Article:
Handicapped campus: one student’s sprint to class


August 20, 2010 – Lexington, Kentucky, USA – Britney McIntosh of the Kentucky Kernel. (Credit image: © David Stephenson)

Column by Britney McIntosh. E-mail [email protected].

I wasn’t going to make it, and I knew it.

Glancing down at my watch to confirm, I picked up the crutches and swung faster and faster. Two minutes to make it to Spanish class and one floor to go. I slammed in the elevator button frantically. No light. I tried again and again, this time harder, as my seconds ticked away. No light.

Frustrated and outraged, I ignored my doctors nagging voice in my head, threw my crutches against the railing and began to slowly drag myself up the stairs, my throbbing ankle thrown to the side.

Can we really consider UK a handicap friendly campus when the classroom buildings, Greek houses and pedestrian traffic pathways present daily struggles like this to disabled people that scream anything but “friendly?”

So maybe I did something ungraceful. I jumped out of a car, got stuck and messed up my ankle. But that does not mean I deserve to be publicly humiliated while everyone snickers and watches the now sweaty “gimp girl” crutch herself up the classroom building stairs at a turtle’s pace.

The elevator in Smith Hall has gone out about ten times this week, and the elevator on one side of the classroom building has been out for an entire week. The elevator in the Grehan building shudders when it moves.

But in order to even get to that frustrating point you have to make it across the campus first. This feat is complicated by the many sets of staircases sprinkled throughout campus.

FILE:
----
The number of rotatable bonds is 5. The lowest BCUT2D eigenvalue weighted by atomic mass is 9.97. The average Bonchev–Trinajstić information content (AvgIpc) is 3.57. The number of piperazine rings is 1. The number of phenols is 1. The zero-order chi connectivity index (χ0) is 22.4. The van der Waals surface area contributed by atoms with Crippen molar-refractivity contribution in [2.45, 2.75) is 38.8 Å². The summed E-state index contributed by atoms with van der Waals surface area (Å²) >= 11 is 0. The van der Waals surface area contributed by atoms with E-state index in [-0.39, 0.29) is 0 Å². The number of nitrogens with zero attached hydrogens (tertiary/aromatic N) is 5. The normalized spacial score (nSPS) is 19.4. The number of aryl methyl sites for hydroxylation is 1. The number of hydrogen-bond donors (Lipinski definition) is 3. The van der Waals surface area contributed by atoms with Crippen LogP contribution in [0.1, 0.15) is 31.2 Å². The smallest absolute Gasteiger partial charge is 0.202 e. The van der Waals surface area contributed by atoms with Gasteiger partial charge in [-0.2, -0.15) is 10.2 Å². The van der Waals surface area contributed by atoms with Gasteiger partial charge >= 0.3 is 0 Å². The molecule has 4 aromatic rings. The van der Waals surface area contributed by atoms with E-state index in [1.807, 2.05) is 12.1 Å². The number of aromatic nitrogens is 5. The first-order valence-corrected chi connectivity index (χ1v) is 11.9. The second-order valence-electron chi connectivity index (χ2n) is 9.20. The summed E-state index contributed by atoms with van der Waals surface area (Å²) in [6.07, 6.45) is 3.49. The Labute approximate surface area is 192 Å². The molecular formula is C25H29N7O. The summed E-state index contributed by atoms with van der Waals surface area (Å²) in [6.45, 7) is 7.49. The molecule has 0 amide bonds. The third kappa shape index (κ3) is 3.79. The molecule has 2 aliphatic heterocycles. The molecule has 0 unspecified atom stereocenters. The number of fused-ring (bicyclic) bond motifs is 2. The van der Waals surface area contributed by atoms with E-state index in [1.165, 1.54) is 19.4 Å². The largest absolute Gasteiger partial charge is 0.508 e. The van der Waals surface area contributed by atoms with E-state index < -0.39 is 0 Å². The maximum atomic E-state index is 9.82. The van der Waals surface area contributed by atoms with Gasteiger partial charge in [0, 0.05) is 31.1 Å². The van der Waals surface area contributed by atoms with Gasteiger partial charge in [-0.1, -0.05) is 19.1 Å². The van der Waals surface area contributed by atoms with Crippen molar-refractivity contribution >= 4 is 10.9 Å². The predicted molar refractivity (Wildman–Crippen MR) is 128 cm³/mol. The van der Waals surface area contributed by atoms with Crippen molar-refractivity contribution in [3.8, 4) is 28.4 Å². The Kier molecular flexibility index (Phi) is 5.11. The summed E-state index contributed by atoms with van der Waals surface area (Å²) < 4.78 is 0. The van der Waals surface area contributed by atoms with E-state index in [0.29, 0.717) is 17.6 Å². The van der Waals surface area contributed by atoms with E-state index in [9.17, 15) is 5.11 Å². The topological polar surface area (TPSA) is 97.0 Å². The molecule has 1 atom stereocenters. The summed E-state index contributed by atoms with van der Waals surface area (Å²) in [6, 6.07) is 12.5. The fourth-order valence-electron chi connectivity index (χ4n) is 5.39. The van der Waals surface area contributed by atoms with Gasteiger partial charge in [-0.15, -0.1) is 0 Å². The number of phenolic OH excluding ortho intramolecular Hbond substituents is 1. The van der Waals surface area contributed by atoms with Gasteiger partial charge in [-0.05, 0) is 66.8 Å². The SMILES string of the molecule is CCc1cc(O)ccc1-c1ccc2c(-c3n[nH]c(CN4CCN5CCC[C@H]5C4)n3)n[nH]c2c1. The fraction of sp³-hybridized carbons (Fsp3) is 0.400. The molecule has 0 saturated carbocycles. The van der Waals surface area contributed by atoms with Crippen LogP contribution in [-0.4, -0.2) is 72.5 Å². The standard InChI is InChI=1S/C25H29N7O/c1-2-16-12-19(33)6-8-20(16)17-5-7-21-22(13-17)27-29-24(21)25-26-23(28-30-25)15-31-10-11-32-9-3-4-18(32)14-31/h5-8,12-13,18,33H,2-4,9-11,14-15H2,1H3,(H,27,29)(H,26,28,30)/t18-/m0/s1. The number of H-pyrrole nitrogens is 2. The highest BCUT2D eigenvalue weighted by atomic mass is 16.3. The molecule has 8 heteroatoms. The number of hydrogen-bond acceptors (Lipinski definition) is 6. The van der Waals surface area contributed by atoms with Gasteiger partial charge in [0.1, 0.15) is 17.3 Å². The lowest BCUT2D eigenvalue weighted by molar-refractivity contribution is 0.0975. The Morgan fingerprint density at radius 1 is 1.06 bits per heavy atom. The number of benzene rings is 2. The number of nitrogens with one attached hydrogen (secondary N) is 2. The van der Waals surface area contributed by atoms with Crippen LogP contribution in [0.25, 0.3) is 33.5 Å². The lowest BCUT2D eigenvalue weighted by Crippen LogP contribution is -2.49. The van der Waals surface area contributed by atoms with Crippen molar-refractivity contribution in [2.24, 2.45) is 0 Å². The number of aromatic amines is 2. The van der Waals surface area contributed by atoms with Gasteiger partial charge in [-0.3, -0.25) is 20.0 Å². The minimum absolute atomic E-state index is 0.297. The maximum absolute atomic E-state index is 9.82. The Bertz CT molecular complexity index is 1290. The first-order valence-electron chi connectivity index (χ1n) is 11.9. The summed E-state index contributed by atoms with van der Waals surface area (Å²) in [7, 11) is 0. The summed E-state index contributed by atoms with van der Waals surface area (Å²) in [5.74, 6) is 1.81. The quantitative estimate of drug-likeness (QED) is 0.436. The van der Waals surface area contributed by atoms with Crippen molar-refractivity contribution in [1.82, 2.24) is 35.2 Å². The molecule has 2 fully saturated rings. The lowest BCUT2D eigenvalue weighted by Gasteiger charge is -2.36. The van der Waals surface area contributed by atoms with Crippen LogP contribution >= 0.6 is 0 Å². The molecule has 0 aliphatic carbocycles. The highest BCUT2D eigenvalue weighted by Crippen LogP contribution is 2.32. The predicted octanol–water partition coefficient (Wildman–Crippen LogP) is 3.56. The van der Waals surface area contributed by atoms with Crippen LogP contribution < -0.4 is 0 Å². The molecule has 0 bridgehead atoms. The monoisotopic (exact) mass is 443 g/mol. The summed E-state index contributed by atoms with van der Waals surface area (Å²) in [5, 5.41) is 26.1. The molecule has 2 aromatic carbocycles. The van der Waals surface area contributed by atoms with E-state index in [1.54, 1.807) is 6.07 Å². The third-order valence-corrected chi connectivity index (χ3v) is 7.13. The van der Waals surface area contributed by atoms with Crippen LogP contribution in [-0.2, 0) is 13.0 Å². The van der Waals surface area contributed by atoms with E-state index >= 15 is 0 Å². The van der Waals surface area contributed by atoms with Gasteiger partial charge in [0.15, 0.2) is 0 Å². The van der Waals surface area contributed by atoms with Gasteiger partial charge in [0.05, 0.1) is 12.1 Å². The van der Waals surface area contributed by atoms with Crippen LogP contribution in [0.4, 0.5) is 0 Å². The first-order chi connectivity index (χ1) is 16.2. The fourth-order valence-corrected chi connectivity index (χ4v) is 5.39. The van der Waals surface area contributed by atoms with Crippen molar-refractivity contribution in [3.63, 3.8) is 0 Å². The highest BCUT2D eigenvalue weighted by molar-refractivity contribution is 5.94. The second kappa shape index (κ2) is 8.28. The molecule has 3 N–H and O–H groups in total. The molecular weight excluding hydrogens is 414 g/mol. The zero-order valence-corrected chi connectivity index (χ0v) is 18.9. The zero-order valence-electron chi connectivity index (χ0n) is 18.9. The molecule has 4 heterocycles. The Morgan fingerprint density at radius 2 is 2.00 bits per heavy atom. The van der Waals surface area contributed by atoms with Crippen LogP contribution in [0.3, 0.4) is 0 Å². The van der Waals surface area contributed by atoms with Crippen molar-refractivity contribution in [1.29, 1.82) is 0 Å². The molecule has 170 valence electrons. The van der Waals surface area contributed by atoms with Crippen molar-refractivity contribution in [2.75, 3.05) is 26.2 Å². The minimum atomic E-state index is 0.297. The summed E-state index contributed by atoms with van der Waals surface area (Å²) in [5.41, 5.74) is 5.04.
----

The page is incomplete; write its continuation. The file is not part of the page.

Say you’re coming from Blazer Hall and you’re headed to central campus. Major obstacle — the infamous “awkward stairs.” In order to get around this challenge of the day, you would either have to go all the way to the ramped pathway by the Fine Arts Building, head down the sidewalk around the corner of Limestone and up the sidewalks there, or weave through the Student Center take the elevator upstairs and exit the building.

And say you wanted to join a fraternity? A senior member of Phi Sigma Kappa told me a guy in a wheelchair came out to rush one year but quit after one week because people had to carry him into the fraternity house.

As if wheelchairs and crutches didn’t make people feel out of place already, we make them feel 10 times more unwelcome by forcing them to take creative routes through campus. By the time they even get to class they’ve already spent 20 minutes of creativity and a whole lot of physical effort. For some people, this is their everyday.

I wouldn’t make it. This I know.